Kampala, Uganda | FLAVIA NASSAKA | Agnes Atiang was in line for a breast operation at the Uganda Cancer Institute in Kampala when we spoke. Her story should have been one of double tragedy. Instead, it was one of hope.
An X-ray at Mbale Regional Referral Hospital had revealed that the 31-year old had tumors in her right breast. Medically, her cancer is stage 2; meaning it is growing but is still contained in the breast or growth has only extended to the nearby lymph nodes. But that was half the story.
The other was that this was the second time fate was bringing Atiang to the Uganda Cancer Institute – in two years. In 2015, she was at the institute; nursing an uncle who was battling cancer of the rectum.
She recalls that instead of her uncle being treated, she was many times advised to take him back home to die because the treatment he required at the time was unavailable.
“He needed radiotherapy. There was nothing,” she said in a brittle voice, “We chose to stay but they were telling us to go back home and die.”
That December, her uncle collapsed in pain and died while she was away searching for painkillers from nearby private pharmacies.
Then just three months after her uncle’s death, the Cancer Institute was plunged into a major public relations crisis as news spread that its only cobalt 60 radiotherapy machine – the only radiotherapy machine in the country – had broken down beyond repair. The country was in panic mode. Many other patients died. Some were referred abroad. The institute was seen by many as a death trap.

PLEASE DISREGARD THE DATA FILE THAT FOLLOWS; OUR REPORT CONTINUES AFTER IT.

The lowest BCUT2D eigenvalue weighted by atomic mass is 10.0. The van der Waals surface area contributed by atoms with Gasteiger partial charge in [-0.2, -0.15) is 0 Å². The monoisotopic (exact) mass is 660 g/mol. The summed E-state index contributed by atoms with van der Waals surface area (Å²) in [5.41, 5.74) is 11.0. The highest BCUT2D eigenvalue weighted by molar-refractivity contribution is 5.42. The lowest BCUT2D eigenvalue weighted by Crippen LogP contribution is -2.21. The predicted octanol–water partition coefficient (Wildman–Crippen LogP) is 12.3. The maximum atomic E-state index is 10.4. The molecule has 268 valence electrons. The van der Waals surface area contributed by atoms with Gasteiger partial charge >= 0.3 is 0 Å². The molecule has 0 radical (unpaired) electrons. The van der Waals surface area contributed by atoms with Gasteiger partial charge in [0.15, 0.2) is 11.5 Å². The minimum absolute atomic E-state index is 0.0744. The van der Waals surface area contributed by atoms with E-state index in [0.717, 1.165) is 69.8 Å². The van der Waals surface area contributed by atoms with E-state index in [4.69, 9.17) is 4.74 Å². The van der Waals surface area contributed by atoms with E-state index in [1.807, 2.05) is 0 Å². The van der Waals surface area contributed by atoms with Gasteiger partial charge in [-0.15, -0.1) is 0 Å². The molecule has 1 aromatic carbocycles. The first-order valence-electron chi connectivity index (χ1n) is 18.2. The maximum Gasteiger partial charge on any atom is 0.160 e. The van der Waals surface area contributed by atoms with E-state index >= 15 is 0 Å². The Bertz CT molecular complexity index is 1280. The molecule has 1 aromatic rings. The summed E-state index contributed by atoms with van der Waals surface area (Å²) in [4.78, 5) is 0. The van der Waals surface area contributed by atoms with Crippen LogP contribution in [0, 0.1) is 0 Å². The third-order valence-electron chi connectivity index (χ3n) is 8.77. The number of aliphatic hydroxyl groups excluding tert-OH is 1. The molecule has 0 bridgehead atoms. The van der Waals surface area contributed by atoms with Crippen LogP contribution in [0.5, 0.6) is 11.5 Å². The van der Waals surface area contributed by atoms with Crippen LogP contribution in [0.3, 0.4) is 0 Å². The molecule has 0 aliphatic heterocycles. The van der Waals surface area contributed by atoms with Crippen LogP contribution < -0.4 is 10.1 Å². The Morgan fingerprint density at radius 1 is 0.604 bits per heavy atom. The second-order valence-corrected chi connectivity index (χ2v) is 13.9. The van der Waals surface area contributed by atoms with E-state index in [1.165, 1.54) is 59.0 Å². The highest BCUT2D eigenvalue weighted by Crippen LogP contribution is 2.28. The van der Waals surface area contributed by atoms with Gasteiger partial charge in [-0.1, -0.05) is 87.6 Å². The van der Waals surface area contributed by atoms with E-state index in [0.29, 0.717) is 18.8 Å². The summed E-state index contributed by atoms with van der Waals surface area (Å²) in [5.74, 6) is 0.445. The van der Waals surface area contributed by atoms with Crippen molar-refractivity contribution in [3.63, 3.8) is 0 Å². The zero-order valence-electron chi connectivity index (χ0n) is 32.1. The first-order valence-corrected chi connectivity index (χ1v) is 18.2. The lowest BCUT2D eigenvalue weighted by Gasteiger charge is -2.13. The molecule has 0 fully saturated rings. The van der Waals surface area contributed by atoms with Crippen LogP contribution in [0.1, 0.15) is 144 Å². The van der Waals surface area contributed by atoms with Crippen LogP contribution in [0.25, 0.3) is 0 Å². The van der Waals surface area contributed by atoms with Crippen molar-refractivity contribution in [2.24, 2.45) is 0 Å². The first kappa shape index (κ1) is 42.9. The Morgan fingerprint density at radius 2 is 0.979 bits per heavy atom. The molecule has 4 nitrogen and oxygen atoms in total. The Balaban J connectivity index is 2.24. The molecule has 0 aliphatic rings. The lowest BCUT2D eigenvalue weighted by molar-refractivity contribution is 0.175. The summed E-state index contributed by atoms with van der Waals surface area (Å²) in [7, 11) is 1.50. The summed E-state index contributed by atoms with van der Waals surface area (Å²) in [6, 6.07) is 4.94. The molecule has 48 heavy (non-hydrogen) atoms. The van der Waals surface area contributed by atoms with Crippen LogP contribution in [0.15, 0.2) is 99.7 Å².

But today, instead of dwelling on that grim past, Atiang is optimistic.
“Our hope is down there,” she said, pointing at an aging house fenced off with a wire mesh with a banner that reads, ’Restricted Area’ at the entrance.
The old house is where a new radiotherapy machine acquired by the government for about 630,000 euros is housed. Though only physicians and patients are allowed beyond the entrance because exposure to radiation can be dangerous to humans, we gained special access.
We were first ushered into the IT room where several computer screens and wires are fixed to operate and monitor whatever happens in the next room where the new cobalt machine is fixed. It is a huge blue and white colored machine in two parts. The main visible part is a huge wall–hang neck on whose head is a huge lighting assembly that beams down a tiny bed on a pneumatic base, the second part, on which a patient lies. The third part is hidden behind the wall.
“We put a false wall not to scare patients,” says Dr. Daniel Kanyike, the Head of Radiotherapy.
He explains that the machine has two cameras; one for monitoring the patient and the other the environment around the patient during treatment.